The emergence of the British Labour Party
Rhiannon Vickers

appreciated, but they and the party they created were marked by Britain’s position in the world. Britain had been the first state to industrialise, and this too affected Labour’s outlook and its perception of itself as a world player in the international socialist and trade union movements. This chapter starts by giving a brief introduction to the international context within which the Labour Party emerged in terms of Britain’s role in the world, before turning to the historical sociology of the development of the Labour Party itself. Britain’s role in the world British

in The Labour Party and the world, volume 1
Jeremy C.A. Smith

in this register of analysis. The Axial paradigm thus, refined, becomes a different lens through which to view and understand problems familiar to neo-​Weberian sociologists:  structural differentiation; coalescence and agency of intellectual elites; access to and participation in the decision-​making of states; religious schism and movements of protest; and social action shaped by the balance of worldly and transcendental religious ethics (Eisenstadt, 2002a: 256–​64). Questions about the historical sociology of Axial civilisations surfaced in the 1990s and

in Debating civilisations
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Barry Cannon

looking at the issues enumerated at the beginning of this introduction. In Chapter 1 , a central dispute in the theoretical literature on populism will be examined which is that between what one analyst, Kenneth Roberts termed the ‘historical/sociological perspective’ of Germani and others, and the ‘ideological perspective’ of Laclau. 14 Central to Germani’s theories was the belief that modernisation processes formed the context in which populism emerged in Latin America. Furthermore, Germani argued that populism was essentially social democratising, in that it gives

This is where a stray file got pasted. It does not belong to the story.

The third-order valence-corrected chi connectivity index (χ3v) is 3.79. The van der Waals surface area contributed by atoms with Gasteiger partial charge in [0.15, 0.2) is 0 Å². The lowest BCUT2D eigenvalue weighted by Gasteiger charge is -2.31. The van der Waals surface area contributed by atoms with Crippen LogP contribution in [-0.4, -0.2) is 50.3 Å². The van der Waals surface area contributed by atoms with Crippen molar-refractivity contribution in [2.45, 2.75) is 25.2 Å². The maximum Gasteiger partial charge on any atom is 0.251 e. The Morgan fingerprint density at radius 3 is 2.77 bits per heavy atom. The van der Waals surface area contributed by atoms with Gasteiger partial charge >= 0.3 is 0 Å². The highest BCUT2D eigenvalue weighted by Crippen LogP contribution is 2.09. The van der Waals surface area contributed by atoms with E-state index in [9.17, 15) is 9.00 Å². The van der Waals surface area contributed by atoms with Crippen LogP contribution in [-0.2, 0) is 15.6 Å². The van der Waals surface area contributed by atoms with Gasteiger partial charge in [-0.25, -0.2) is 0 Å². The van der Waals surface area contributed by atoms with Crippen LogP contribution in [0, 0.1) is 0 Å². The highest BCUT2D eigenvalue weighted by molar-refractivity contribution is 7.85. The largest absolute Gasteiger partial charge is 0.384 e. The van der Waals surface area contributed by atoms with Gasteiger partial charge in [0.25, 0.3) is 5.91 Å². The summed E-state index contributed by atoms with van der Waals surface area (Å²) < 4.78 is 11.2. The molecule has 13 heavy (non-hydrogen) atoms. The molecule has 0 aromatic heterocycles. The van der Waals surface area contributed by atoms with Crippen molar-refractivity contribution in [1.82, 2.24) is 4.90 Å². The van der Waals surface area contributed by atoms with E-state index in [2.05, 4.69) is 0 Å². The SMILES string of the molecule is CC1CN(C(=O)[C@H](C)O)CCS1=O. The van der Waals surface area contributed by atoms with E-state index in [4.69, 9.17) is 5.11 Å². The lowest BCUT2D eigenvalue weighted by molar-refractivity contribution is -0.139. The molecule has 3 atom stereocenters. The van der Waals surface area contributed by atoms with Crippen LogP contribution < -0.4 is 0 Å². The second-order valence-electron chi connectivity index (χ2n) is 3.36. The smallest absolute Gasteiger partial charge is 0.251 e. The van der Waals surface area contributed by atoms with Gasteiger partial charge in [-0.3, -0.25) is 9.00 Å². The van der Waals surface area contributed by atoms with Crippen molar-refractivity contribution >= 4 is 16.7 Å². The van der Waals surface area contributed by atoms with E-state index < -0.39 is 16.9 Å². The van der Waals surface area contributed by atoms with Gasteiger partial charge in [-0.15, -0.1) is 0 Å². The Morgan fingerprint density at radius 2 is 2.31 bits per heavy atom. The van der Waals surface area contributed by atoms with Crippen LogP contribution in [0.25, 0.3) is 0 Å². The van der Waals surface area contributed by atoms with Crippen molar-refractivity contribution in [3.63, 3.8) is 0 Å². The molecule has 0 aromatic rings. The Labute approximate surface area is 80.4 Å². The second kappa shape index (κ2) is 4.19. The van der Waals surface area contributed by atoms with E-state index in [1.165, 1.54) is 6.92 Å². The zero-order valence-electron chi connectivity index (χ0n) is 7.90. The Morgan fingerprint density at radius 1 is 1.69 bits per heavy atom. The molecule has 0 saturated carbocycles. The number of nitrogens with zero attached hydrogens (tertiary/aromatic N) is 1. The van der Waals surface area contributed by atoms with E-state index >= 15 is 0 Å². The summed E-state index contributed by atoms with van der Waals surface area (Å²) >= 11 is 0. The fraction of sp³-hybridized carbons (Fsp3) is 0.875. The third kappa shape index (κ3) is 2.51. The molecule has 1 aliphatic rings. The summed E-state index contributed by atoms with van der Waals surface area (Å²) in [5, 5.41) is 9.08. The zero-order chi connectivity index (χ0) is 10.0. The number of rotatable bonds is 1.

in Hugo Chávez and the Bolivarian revolution
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Contesting veterinary knowledge in a pastoral community
Richard Waller and Kathy Homewood

economic effects of stock control and into the area of the historical sociology of knowledge, drawing on the growing literature on medicine and society for our comparisons. Taking the opening scene as our text, we focus on the interaction between vets and the Maasai of Kenya and Tanzania during and after the colonial period. We consider Maasai and Western veterinary thought and practice as the products of two

in Western medicine as contested knowledge
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Fabian Graham

. As the modern 4 Underworld tradition has evolved over approximately seven decades, the theoretical framework incorporates van der Veer’s ( 2016 ) ‘historical sociology’. That is, as “An anthropological perspective […] based on historical materials as well as fieldwork that raises new questions and highlights differential patterns and their causes” (van der Veer, 2016 : 9). Throughout the book, while carrying the analysis, the ethnographic narrative is intended to provide the reader with unique insights into the lived tradition and into

in Voices from the Underworld
The legacy of Jean Monnet
Myrto Tsakatika

accounts. By adopting a historical–sociological institutionalist framework, this chapter will go on to show, more specifically, why the problems of political responsibility in the EU emerged: it will look at the legacy of Jean Monnet, whose ideas and methods for European integration will be shown to have exerted a strong influence upon the building of Europe. The main question that will be addressed is whether there was something in Monnet’s system of thought and action that could have caused problems for the development of political responsibility in the EU, insofar as

in Political responsibility and the European Union